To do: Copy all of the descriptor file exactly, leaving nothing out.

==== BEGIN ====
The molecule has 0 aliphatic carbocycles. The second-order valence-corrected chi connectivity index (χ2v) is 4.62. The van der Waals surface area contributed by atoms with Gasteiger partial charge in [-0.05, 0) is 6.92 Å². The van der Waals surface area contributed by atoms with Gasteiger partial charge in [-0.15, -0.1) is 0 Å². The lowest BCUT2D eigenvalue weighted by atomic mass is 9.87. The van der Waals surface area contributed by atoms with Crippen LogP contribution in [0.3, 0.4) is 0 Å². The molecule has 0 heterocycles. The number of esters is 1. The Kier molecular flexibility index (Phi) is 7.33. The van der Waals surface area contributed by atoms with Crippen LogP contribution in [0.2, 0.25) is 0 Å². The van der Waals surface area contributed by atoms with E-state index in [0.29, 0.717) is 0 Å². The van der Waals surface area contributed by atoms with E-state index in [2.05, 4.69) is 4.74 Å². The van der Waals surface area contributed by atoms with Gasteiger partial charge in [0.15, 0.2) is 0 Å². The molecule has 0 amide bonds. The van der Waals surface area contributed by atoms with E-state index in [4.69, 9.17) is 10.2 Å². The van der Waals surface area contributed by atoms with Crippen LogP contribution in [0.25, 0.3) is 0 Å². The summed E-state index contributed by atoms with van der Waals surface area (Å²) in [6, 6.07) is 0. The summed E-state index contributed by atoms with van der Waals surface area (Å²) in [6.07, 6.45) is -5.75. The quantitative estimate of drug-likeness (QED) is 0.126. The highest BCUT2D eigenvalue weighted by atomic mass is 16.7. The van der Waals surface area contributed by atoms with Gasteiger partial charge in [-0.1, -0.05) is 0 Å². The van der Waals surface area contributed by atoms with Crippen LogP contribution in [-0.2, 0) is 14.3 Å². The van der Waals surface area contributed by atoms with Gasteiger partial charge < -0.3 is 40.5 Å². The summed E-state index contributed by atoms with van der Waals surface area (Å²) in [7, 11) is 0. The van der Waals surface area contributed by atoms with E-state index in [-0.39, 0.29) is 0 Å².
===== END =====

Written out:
The molecule has 0 aliphatic carbocycles. The second-order valence-corrected chi connectivity index (χ2v) is 4.62. The van der Waals surface area contributed by atoms with Gasteiger partial charge in [-0.05, 0) is 6.92 Å². The van der Waals surface area contributed by atoms with Gasteiger partial charge in [-0.15, -0.1) is 0 Å². The lowest BCUT2D eigenvalue weighted by atomic mass is 9.87. The van der Waals surface area contributed by atoms with Crippen LogP contribution in [0.3, 0.4) is 0 Å². The molecule has 0 heterocycles. The number of esters is 1. The Kier molecular flexibility index (Phi) is 7.33. The van der Waals surface area contributed by atoms with Crippen LogP contribution in [0.2, 0.25) is 0 Å². The van der Waals surface area contributed by atoms with E-state index in [0.29, 0.717) is 0 Å². The van der Waals surface area contributed by atoms with E-state index in [2.05, 4.69) is 4.74 Å². The van der Waals surface area contributed by atoms with Gasteiger partial charge in [0.15, 0.2) is 0 Å². The molecule has 0 amide bonds. The van der Waals surface area contributed by atoms with E-state index in [4.69, 9.17) is 10.2 Å². The van der Waals surface area contributed by atoms with Crippen LogP contribution in [0.25, 0.3) is 0 Å². The summed E-state index contributed by atoms with van der Waals surface area (Å²) in [6, 6.07) is 0. The summed E-state index contributed by atoms with van der Waals surface area (Å²) in [6.07, 6.45) is -5.75. The quantitative estimate of drug-likeness (QED) is 0.126. The highest BCUT2D eigenvalue weighted by atomic mass is 16.7. The van der Waals surface area contributed by atoms with Gasteiger partial charge in [-0.1, -0.05) is 0 Å². The van der Waals surface area contributed by atoms with Crippen LogP contribution in [-0.2, 0) is 14.3 Å². The van der Waals surface area contributed by atoms with Gasteiger partial charge < -0.3 is 40.5 Å². The summed E-state index contributed by atoms with van der Waals surface area (Å²) in [7, 11) is 0. The van der Waals surface area contributed by atoms with E-state index in [-0.39, 0.29) is 0 Å².